The Next Generation

Though their particular way of interacting with one another—interrupting, offering unsolicited opinions—might suggest otherwise, all three women insist that there’s rarely discord among them. Ranee credits this to the time she and Aparna studied together in India with Valli. “Even though I am the mother, we became students at the same time,” she says. “I have never dismissed her as young, and she has never dismissed me as old.” Though Aparna agrees with her mother about their rapport, she admits the dynamic can be challenging. “The line between family and work has always been blurred for me, because my mom and I started this journey when I was very young,” she says. “Sometimes it can feel overwhelming,” adds Ashwini. “But it’s also extremely satisfying and emotionally enriching to work together.”

One of Ranee’s favorite things to say is that she gets to take her kids with her to work every day. “Continuing this lineage through my children is tremendously meaningful to me,” she says. Aparna, on the other hand, says that because her children are boys (6-year-old twins), she doesn’t have the same need to pass the bharata natyam torch to them. “I was so happy that they weren’t girls,” she says, “who would have to carry on the tradition. I feel like I’m experiencing a real childhood through my kids.”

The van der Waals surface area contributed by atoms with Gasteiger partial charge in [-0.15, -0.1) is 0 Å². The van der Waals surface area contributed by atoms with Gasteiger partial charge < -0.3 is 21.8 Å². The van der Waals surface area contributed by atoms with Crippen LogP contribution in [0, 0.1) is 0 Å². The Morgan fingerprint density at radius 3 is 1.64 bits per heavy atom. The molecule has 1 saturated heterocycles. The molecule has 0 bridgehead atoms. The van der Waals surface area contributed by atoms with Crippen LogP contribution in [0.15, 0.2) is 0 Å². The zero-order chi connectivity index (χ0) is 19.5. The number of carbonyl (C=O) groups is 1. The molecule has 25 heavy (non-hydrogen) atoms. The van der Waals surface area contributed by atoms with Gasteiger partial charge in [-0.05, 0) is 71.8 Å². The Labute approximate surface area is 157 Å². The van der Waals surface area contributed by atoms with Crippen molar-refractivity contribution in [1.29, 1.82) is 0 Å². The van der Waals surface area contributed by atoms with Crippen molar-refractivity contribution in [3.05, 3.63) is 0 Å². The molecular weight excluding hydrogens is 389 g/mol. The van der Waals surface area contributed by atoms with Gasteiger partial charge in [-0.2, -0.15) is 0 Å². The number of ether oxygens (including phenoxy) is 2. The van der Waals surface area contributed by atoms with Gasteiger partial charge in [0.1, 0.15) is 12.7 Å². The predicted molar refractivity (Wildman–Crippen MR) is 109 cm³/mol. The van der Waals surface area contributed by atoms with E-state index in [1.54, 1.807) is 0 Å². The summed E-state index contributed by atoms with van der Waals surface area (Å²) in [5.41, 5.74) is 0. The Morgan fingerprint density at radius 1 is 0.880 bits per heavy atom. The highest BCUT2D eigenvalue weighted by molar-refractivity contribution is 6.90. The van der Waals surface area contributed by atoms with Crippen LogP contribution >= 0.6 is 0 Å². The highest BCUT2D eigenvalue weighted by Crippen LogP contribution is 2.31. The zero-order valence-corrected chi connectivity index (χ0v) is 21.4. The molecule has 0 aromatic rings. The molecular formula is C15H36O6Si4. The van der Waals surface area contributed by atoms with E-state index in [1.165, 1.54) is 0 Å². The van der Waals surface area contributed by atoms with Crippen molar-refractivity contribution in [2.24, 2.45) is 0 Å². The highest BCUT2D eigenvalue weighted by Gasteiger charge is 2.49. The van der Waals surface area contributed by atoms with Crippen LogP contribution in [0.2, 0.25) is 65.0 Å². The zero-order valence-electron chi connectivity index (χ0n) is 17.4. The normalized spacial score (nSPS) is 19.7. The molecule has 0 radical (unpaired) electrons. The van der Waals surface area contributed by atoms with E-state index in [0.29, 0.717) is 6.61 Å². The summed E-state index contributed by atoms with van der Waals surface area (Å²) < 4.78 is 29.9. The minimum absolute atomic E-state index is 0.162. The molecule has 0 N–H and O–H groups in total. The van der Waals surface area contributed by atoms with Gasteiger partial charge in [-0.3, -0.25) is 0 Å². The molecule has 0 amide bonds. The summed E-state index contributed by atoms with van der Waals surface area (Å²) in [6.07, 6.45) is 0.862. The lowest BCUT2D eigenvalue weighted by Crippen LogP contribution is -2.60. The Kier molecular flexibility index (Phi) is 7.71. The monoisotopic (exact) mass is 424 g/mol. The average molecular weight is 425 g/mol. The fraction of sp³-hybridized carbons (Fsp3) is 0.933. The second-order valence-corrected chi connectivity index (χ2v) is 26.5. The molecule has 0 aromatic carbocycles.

All three women do pass on the bharata natyam tradition via their school, where they teach class to 40 dancers, ages 7 through adult. Having studied under and with one another for so many years, none of them takes this responsibility lightly. “In India, the teacher is one of the most important people in your life,” explains Ranee. “It’s mother, father, teacher, god. Mother gives you birth; father educates you; teacher shows you the path to knowledge. That’s the highest.”